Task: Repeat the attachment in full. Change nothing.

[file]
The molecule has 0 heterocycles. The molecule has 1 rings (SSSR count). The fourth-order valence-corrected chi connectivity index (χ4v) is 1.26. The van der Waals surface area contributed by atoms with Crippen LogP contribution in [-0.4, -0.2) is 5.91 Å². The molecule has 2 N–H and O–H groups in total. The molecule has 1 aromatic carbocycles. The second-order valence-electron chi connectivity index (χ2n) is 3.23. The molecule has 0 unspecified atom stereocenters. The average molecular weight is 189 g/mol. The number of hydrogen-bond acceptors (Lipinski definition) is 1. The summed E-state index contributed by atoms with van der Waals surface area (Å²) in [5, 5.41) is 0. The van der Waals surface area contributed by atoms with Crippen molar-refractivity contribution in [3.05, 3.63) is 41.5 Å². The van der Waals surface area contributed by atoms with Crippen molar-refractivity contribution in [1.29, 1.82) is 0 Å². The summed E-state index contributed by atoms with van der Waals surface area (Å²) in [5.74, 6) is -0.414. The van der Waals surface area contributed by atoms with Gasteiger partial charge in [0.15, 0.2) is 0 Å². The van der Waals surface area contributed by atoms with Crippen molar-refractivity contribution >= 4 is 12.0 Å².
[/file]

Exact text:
The molecule has 0 heterocycles. The molecule has 1 rings (SSSR count). The fourth-order valence-corrected chi connectivity index (χ4v) is 1.26. The van der Waals surface area contributed by atoms with Crippen LogP contribution in [-0.4, -0.2) is 5.91 Å². The molecule has 2 N–H and O–H groups in total. The molecule has 1 aromatic carbocycles. The second-order valence-electron chi connectivity index (χ2n) is 3.23. The molecule has 0 unspecified atom stereocenters. The average molecular weight is 189 g/mol. The number of hydrogen-bond acceptors (Lipinski definition) is 1. The summed E-state index contributed by atoms with van der Waals surface area (Å²) in [5, 5.41) is 0. The van der Waals surface area contributed by atoms with Crippen molar-refractivity contribution in [3.05, 3.63) is 41.5 Å². The van der Waals surface area contributed by atoms with Crippen molar-refractivity contribution in [1.29, 1.82) is 0 Å². The summed E-state index contributed by atoms with van der Waals surface area (Å²) in [5.74, 6) is -0.414. The van der Waals surface area contributed by atoms with Gasteiger partial charge in [0.15, 0.2) is 0 Å². The van der Waals surface area contributed by atoms with Crippen molar-refractivity contribution >= 4 is 12.0 Å².